The plaintiff's attorney objected to this ruling and asked for an exception. Then the following ensued: The Court: "You may have it. That is what I think about the law. If I am wrong, why I will have to be corrected. You are not suggesting the City ought to put a policeman there all night, are you?" Mr. Bank: "No, sir. But I am suggesting the stem or the fire hydrant could have been capped off so nobody could touch it." The Court: "I do not agree with that, members of the jury. I believe that stem could be and is protected in the barrel. It is underground. It is covered by a board. In my opinion, the City did everything it should under those circumstances, and the valve that eventually was put in place and set, and was set throughout according to the testimony of the City's witnesses, was set after noon, because they said they dug in their shoes, without boots, because there was no water in there. As I understand it, that was the valve that was
[ 396 Pa. Page 310]
set in the rod that went down to the compression valve at the bottom of this hydrant. Well, see what you can do, members of the jury."
It must be obvious here that by these instructions the Court took the whole question of negligence away from the jury. In his main charge the Judge had said that the City was required "to exercise due care in making the repairs in order not to injure the property of others." Did the City use due care? Until the Judge answered the question put by the jury, the problem of due care was to be solved by the jury. However, after the Judge spoke, the jury had nothing to say about due care, it had nothing to say at all about the case. The Judge spoke for them when he said: "The City would not be expected and could not be required to have some guard stand there all night and see that nobody disrupted or interfered with what they had done."
But it is not to be excluded that the City might have had an obligation to place a guard at the site of the missing hydrant. If the danger was great, if the surrounding area could be flooded to a depth which might endanger life, it would certainly have been the duty of the City to post a guard. If there had been a fire at this point and shaky walls had been left standing, the City would certainly have been required to station a fireman or policeman there to see to it that no third persons tampered with the walls, imperiling people and property in the area.
The Judge said that if the City put up barricades and set up lights, that that would be enough to disobligate the City from responsibility for any ensuing damage, but the City could barricade and light up the hydrant spot and still be negligent because it would be a question for the jury as to whether the barricade and lights had been properly installed and were adequate under all the circumstances.
[ 396 Pa. Page 311]
But the Judge went further. With great respect I say that he waded deeper into error when he said: "In my opinion, the City did everything it should under those circumstances." If the City did everything it should under the circumstances, that was the end of the case. When a jury comes into the courtroom and asks for specific instructions, and the Judge tells them that the defendant has done all that can be expected of it under the circumstances, there is only one thing for the jury to do and that is to render a verdict for the defendant, which the jury here promptly proceeded to do.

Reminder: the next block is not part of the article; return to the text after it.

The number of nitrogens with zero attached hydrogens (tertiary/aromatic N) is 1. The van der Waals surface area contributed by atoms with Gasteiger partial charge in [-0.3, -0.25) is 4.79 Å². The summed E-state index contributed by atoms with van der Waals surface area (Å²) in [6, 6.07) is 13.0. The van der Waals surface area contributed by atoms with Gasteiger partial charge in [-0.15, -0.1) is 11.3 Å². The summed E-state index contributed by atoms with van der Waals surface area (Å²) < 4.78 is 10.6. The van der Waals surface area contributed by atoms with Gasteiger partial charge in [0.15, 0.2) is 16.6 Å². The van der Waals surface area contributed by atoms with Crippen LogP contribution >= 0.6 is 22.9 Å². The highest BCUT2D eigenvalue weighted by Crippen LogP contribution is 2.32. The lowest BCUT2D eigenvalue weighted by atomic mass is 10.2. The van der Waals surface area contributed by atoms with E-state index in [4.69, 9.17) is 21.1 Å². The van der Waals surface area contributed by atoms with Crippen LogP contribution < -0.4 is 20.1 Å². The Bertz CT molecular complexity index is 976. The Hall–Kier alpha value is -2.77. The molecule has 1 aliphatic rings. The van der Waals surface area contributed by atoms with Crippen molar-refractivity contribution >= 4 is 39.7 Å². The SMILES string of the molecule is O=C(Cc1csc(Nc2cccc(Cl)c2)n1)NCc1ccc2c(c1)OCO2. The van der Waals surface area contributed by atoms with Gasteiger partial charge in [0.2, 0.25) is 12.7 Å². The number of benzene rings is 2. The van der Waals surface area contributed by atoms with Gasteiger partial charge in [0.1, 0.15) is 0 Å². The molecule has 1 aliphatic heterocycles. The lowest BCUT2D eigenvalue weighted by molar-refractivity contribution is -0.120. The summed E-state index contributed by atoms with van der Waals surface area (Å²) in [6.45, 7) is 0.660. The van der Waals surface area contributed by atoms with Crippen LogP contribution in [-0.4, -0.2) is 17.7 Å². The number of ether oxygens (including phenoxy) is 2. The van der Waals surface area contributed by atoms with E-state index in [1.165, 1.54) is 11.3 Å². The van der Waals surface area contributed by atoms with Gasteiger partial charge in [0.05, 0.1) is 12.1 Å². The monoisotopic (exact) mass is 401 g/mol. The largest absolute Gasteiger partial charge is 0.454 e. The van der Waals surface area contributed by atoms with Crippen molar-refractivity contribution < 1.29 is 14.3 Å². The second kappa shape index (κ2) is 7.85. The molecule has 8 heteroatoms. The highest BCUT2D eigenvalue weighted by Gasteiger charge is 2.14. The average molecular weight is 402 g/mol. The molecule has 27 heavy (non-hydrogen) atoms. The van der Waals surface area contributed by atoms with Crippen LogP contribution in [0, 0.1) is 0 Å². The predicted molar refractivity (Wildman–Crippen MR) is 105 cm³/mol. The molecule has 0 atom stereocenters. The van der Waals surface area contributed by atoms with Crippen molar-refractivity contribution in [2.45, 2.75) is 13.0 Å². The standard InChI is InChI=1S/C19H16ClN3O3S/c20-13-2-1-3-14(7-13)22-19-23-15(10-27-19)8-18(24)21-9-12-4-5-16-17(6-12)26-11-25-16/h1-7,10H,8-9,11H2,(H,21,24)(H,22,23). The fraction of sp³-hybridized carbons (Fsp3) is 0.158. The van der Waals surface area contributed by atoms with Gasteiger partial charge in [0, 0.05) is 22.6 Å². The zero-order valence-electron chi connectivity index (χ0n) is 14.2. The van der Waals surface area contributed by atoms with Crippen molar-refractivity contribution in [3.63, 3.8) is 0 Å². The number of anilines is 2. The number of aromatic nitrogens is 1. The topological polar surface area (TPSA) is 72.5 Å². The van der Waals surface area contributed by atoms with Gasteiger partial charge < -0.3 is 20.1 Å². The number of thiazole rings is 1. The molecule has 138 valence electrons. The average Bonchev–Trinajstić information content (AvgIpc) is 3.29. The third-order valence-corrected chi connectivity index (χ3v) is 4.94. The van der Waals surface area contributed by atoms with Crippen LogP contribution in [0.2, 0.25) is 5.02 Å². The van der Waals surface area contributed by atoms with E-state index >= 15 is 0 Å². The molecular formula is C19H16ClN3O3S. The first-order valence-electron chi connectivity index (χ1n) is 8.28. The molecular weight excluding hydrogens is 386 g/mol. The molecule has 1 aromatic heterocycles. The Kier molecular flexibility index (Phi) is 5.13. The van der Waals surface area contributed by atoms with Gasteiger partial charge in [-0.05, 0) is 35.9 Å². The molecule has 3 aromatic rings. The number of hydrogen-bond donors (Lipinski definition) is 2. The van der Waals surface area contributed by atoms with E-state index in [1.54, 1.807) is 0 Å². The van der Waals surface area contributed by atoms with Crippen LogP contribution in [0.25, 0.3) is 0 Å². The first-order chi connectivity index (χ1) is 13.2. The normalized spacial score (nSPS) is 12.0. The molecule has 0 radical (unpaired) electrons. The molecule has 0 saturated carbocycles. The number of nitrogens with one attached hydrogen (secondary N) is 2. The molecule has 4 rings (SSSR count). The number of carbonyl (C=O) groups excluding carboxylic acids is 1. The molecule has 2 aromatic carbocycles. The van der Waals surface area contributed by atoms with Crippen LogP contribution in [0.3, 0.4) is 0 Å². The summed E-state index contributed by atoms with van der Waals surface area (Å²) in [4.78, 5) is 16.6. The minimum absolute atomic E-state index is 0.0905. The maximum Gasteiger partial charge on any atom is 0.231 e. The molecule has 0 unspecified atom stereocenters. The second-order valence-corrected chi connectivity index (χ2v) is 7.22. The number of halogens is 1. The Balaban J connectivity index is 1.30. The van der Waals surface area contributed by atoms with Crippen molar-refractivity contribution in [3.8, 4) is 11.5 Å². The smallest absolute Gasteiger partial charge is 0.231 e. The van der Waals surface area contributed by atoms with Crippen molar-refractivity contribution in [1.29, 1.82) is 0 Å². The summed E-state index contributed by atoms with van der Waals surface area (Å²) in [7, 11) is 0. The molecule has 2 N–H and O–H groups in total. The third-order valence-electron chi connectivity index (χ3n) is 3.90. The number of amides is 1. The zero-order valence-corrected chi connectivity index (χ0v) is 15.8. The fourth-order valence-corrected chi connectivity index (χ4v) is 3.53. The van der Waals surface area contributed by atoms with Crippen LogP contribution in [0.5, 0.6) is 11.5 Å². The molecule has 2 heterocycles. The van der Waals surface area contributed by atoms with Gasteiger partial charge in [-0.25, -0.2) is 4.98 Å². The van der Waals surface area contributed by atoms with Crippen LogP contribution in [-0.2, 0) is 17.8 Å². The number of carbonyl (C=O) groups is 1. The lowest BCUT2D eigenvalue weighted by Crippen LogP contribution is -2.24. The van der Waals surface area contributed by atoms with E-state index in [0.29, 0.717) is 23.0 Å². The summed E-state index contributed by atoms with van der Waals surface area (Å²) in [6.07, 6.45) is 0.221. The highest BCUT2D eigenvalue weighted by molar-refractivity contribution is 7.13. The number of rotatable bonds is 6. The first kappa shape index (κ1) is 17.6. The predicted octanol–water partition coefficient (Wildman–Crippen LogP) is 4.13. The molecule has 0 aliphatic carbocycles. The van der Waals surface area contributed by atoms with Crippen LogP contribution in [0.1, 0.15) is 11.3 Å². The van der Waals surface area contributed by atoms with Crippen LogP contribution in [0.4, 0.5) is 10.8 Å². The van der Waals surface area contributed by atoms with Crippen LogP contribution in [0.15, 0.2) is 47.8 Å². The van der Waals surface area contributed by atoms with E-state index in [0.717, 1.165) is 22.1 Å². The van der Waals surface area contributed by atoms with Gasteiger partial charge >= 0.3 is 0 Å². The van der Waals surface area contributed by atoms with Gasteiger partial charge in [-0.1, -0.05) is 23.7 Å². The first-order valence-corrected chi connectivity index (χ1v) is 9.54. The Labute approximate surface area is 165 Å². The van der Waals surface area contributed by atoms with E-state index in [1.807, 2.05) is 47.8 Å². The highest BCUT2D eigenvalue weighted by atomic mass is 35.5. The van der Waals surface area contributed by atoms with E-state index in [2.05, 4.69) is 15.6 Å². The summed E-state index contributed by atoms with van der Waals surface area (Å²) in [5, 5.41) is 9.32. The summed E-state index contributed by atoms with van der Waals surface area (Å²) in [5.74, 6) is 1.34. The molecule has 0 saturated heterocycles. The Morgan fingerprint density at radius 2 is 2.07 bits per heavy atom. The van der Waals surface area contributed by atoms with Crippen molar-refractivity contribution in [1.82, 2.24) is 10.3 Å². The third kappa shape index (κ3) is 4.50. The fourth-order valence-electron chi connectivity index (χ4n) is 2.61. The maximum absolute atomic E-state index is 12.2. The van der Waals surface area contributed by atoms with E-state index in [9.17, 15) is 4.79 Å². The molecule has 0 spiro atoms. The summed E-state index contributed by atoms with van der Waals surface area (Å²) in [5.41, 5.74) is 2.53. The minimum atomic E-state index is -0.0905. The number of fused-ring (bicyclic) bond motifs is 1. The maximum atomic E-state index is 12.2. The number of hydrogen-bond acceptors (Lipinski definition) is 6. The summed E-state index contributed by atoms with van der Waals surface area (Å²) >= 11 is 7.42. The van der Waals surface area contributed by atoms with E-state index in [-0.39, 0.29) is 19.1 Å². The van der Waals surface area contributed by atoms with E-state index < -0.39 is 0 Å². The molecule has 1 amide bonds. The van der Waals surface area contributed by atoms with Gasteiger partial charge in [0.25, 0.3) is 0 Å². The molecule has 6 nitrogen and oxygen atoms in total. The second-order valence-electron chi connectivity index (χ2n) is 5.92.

The Judge did not say that his opinion was not binding on the jury. Categorically he said that it was his opinion the City was not liable. He emphasized his view when he said: "That is what I think about the law. If I am wrong, why I will have to be corrected." Since no one stood up and corrected the Judge at that point, the jury could well conclude that the Judge stood uncorrected. It is unnecessary to add that the jury had no reason to assume that the correction had to come from an appellate court. Even so, it was bound by what the Trial Judge said to them and not what they might imagine, speculate, and guess as to what an appellate court would do, many months later.
When the Judge spoke as he did, he in effect turned off the hydrant of deliberation, he shut off the flow of discussion, he stopped the stream of reasoning. There was nothing more for the jury to do but to bring in the dry, mud-caked verdict already prepared for them.
This Court, in affirming the action of the Trial Judge, dwells on the point that the Trial Judge had in his main charge charged the jurors that they were the sole finders of the fact. The Majority Opinion admits, however, that the instructions by the Judge given at the last minute "may sometimes outweigh a previous
[ 396 Pa. Page 312]
instruction." But, after this forthright concession the Majority Opinion goes on to say: "but it does not appear to us to have been so in this case." By what clairvoyance the Majority arrives at this conclusion the Majority does not say. How does the Majority know that the jury was not influenced by the Trial Judge's last words to them? The fact that there was the possibility that the jury could have been so influenced was enough in itself to vitiate the verdict.
The Majority Opinion also justifies the Trial Judge's last minute instructions by asserting: "It must be remembered that in concluding his answer to the forelady's second question, the Trial Judge stated: 'If they did that, I would say, under the circumstances, they did everything that the City would be required to do'". It must be noted, however, that, later the Trial Judge said: "In my opinion, the City did everything it should under the circumstances."